Understanding the Rules with Disabled Bathroom Hand Dryers

If you’re in charge of managing bathroom facilities in a public place or workplace, you’ll no doubt want to be sure that your disabled bathrooms are easily accessible for the more than 4 million Aussies who live with some sort of disability. True accessibility comes down to a matter of millimetres, so it’s vital to clearly understand the rules about where to install fixtures such as soap dispensers, paper towel dispensers and hand dryers.

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What are the hand dryer height regulations for Australian accessible bathrooms?

There are several requirements for the placement of fittings such as hand dryers, paper towel dispensers and soap dispensers in Australian accessible bathrooms. Primarily, these must be positioned between 900mm and 1100mm above the floor surface. To ensure someone in a wheelchair can access these fittings, they must also be placed at least 500mm from any corners in the room. While it’s wise to place the hand dryer a short distance from the sink, it must not be installed where it’s difficult to use.

While choosing a hand dryer, it’s also important to consider:

  • Operating ease, because fittings such as hand dryers must be able to be operated with one hand in Australian accessible bathrooms. Soap dispensing and hand dryer systems with either automatic sensors or large buttons are best to ensure people can use these facilities with ease.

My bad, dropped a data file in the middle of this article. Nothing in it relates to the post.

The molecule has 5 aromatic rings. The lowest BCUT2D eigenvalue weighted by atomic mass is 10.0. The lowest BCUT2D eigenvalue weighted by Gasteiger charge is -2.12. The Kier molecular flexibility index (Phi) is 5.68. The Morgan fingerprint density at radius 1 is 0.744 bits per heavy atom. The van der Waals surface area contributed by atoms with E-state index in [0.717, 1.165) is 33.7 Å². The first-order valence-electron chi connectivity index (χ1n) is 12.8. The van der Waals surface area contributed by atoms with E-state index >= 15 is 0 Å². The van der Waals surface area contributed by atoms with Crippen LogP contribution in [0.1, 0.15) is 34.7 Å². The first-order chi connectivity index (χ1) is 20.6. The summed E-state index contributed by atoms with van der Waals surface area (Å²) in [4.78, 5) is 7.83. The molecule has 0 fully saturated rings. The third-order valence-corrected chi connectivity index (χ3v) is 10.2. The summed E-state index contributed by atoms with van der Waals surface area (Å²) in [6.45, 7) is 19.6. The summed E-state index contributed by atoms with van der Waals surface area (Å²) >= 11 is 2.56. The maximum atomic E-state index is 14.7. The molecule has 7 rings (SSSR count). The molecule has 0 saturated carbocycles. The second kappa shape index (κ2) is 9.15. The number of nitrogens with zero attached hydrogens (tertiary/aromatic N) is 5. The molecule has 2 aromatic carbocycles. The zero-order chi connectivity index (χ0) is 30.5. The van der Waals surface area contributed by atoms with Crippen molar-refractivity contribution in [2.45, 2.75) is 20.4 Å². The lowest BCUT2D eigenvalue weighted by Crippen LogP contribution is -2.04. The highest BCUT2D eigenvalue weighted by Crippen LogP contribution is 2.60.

• Operating volume, and how this may affect people with sensitivities. If possible, choose a hand dryer model designed for quiet operation such as the Mediclinics Speedflow hand dryer. This model operates at around half the volume of other leading brands.
  • The type of hand dryer, and whether it can be used by people in both a sitting and standing position. A blade dryer is not really a suitable hand dryer for disabled toilets, as it would be practically impossible to place hands down into the opening while sitting in a wheelchair.
  • The design of the hand dryer, and how much space it takes up in the room. While there are no specific Australian requirements for the profile of a hand dryer in a disabled bathroom, there must be enough space for a wheelchair user to complete a 180° turn. Installing a hand dryer that is slim and smooth will provide more room for manoeuvring in the space.

Our team is experienced in recommending hand dryers for accessible bathrooms and can help you to find a streamlined, quiet, efficient and easily operated system to suit your needs.

Of course, hand dryers are not the only thing to consider when planning your accessible facilities. There are a number of factors to consider including flooring surfaces, adequate space, sink placement, grab bars, Braille signage and emergency alarms. It may well be worth working with a disability access consultant to ensure your facilities are fully compliant with Australian standards. The result will be an accessible bathroom that can be used with ease and dignity by all Aussies living with a disability.